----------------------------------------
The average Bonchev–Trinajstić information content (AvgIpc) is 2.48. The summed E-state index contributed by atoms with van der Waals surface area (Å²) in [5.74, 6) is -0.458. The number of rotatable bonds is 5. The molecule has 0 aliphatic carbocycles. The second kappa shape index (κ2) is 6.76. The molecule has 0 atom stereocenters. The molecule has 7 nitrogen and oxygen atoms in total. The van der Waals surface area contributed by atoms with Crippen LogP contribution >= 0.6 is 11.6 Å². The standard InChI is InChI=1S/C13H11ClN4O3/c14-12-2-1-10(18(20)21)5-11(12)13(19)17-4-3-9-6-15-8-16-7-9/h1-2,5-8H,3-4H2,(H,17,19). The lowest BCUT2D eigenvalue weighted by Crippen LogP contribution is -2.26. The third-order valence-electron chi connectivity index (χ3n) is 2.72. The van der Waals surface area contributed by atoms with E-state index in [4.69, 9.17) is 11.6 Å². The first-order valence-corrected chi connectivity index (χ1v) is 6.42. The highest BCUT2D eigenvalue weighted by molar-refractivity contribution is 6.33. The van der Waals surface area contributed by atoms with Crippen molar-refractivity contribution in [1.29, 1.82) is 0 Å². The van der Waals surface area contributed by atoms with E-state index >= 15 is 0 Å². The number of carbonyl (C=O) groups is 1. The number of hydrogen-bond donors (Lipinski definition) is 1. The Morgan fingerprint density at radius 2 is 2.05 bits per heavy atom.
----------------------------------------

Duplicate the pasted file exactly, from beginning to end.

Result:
The average Bonchev–Trinajstić information content (AvgIpc) is 2.48. The summed E-state index contributed by atoms with van der Waals surface area (Å²) in [5.74, 6) is -0.458. The number of rotatable bonds is 5. The molecule has 0 aliphatic carbocycles. The second kappa shape index (κ2) is 6.76. The molecule has 0 atom stereocenters. The molecule has 7 nitrogen and oxygen atoms in total. The van der Waals surface area contributed by atoms with Crippen LogP contribution >= 0.6 is 11.6 Å². The standard InChI is InChI=1S/C13H11ClN4O3/c14-12-2-1-10(18(20)21)5-11(12)13(19)17-4-3-9-6-15-8-16-7-9/h1-2,5-8H,3-4H2,(H,17,19). The lowest BCUT2D eigenvalue weighted by Crippen LogP contribution is -2.26. The third-order valence-electron chi connectivity index (χ3n) is 2.72. The van der Waals surface area contributed by atoms with E-state index in [4.69, 9.17) is 11.6 Å². The first-order valence-corrected chi connectivity index (χ1v) is 6.42. The highest BCUT2D eigenvalue weighted by molar-refractivity contribution is 6.33. The van der Waals surface area contributed by atoms with Crippen molar-refractivity contribution in [1.29, 1.82) is 0 Å². The van der Waals surface area contributed by atoms with E-state index >= 15 is 0 Å². The number of carbonyl (C=O) groups is 1. The number of hydrogen-bond donors (Lipinski definition) is 1. The Morgan fingerprint density at radius 2 is 2.05 bits per heavy atom.